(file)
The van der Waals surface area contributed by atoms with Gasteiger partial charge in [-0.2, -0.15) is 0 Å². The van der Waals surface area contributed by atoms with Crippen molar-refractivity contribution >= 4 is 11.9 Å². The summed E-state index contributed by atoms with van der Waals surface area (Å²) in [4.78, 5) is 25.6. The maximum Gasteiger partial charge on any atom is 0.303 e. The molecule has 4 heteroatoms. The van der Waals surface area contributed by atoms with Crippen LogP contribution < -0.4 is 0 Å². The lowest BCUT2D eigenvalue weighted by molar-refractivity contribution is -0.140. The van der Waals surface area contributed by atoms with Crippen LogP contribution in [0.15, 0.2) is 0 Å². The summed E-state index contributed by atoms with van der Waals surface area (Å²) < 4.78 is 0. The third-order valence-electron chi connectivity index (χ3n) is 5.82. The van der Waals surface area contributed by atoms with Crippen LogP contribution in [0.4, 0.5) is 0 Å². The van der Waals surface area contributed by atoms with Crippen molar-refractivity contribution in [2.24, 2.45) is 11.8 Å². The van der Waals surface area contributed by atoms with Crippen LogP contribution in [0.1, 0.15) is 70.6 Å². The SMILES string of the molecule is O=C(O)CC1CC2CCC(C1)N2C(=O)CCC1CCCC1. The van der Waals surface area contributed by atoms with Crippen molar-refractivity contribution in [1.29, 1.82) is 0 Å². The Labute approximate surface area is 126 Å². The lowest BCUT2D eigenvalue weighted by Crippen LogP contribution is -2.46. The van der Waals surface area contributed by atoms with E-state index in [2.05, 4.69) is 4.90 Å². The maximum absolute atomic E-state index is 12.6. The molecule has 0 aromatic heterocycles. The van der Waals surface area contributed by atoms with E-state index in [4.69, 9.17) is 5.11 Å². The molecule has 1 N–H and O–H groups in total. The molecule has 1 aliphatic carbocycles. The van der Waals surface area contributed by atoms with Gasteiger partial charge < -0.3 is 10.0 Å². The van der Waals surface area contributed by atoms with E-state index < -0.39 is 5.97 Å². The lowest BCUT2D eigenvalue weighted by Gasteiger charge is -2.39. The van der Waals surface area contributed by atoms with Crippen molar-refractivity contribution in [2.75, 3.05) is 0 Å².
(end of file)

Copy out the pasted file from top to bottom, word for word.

The van der Waals surface area contributed by atoms with Gasteiger partial charge in [-0.2, -0.15) is 0 Å². The van der Waals surface area contributed by atoms with Crippen molar-refractivity contribution >= 4 is 11.9 Å². The summed E-state index contributed by atoms with van der Waals surface area (Å²) in [4.78, 5) is 25.6. The maximum Gasteiger partial charge on any atom is 0.303 e. The molecule has 4 heteroatoms. The van der Waals surface area contributed by atoms with Crippen LogP contribution < -0.4 is 0 Å². The lowest BCUT2D eigenvalue weighted by molar-refractivity contribution is -0.140. The van der Waals surface area contributed by atoms with Crippen LogP contribution in [0.15, 0.2) is 0 Å². The summed E-state index contributed by atoms with van der Waals surface area (Å²) < 4.78 is 0. The third-order valence-electron chi connectivity index (χ3n) is 5.82. The van der Waals surface area contributed by atoms with Crippen LogP contribution in [0.4, 0.5) is 0 Å². The van der Waals surface area contributed by atoms with Crippen molar-refractivity contribution in [2.24, 2.45) is 11.8 Å². The van der Waals surface area contributed by atoms with Crippen LogP contribution in [0.1, 0.15) is 70.6 Å². The SMILES string of the molecule is O=C(O)CC1CC2CCC(C1)N2C(=O)CCC1CCCC1. The van der Waals surface area contributed by atoms with Crippen molar-refractivity contribution in [1.29, 1.82) is 0 Å². The Labute approximate surface area is 126 Å². The lowest BCUT2D eigenvalue weighted by Crippen LogP contribution is -2.46. The van der Waals surface area contributed by atoms with E-state index in [2.05, 4.69) is 4.90 Å². The maximum absolute atomic E-state index is 12.6. The molecule has 0 aromatic heterocycles. The van der Waals surface area contributed by atoms with E-state index in [4.69, 9.17) is 5.11 Å². The molecule has 1 N–H and O–H groups in total. The molecule has 1 aliphatic carbocycles. The van der Waals surface area contributed by atoms with Gasteiger partial charge < -0.3 is 10.0 Å². The van der Waals surface area contributed by atoms with E-state index < -0.39 is 5.97 Å². The lowest BCUT2D eigenvalue weighted by Gasteiger charge is -2.39. The van der Waals surface area contributed by atoms with Crippen molar-refractivity contribution in [2.75, 3.05) is 0 Å².